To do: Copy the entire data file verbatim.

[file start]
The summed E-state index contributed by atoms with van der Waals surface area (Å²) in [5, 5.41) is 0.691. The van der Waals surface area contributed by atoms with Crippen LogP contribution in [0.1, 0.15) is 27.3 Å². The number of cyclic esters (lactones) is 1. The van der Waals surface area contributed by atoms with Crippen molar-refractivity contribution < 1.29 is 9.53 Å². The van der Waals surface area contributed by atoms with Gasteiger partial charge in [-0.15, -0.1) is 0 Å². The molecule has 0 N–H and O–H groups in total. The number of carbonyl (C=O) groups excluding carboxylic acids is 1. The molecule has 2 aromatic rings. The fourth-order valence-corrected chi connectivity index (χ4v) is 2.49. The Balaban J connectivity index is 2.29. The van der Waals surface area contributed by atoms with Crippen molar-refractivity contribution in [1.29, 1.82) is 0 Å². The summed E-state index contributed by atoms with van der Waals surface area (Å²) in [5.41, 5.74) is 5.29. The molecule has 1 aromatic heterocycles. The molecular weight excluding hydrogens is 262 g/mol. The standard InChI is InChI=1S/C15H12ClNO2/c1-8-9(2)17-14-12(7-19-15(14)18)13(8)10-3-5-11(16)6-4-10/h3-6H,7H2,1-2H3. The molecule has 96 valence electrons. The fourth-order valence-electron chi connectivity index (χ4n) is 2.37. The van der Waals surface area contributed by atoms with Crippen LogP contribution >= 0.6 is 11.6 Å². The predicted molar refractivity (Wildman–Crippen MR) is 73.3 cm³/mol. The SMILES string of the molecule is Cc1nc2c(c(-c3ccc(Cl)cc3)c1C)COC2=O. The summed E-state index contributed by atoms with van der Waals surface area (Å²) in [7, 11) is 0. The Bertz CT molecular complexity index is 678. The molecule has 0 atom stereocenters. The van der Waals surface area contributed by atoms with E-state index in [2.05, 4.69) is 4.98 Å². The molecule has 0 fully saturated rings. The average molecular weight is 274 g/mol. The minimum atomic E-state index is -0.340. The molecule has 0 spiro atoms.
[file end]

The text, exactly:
The summed E-state index contributed by atoms with van der Waals surface area (Å²) in [5, 5.41) is 0.691. The van der Waals surface area contributed by atoms with Crippen LogP contribution in [0.1, 0.15) is 27.3 Å². The number of cyclic esters (lactones) is 1. The van der Waals surface area contributed by atoms with Crippen molar-refractivity contribution < 1.29 is 9.53 Å². The van der Waals surface area contributed by atoms with Gasteiger partial charge in [-0.15, -0.1) is 0 Å². The molecule has 0 N–H and O–H groups in total. The number of carbonyl (C=O) groups excluding carboxylic acids is 1. The molecule has 2 aromatic rings. The fourth-order valence-corrected chi connectivity index (χ4v) is 2.49. The Balaban J connectivity index is 2.29. The van der Waals surface area contributed by atoms with Crippen molar-refractivity contribution in [1.29, 1.82) is 0 Å². The summed E-state index contributed by atoms with van der Waals surface area (Å²) in [5.41, 5.74) is 5.29. The molecule has 1 aromatic heterocycles. The molecular weight excluding hydrogens is 262 g/mol. The standard InChI is InChI=1S/C15H12ClNO2/c1-8-9(2)17-14-12(7-19-15(14)18)13(8)10-3-5-11(16)6-4-10/h3-6H,7H2,1-2H3. The molecule has 96 valence electrons. The fourth-order valence-electron chi connectivity index (χ4n) is 2.37. The van der Waals surface area contributed by atoms with Crippen LogP contribution >= 0.6 is 11.6 Å². The predicted molar refractivity (Wildman–Crippen MR) is 73.3 cm³/mol. The SMILES string of the molecule is Cc1nc2c(c(-c3ccc(Cl)cc3)c1C)COC2=O. The summed E-state index contributed by atoms with van der Waals surface area (Å²) in [7, 11) is 0. The Bertz CT molecular complexity index is 678. The molecule has 0 atom stereocenters. The van der Waals surface area contributed by atoms with E-state index in [2.05, 4.69) is 4.98 Å². The molecule has 0 fully saturated rings. The average molecular weight is 274 g/mol. The minimum atomic E-state index is -0.340. The molecule has 0 spiro atoms.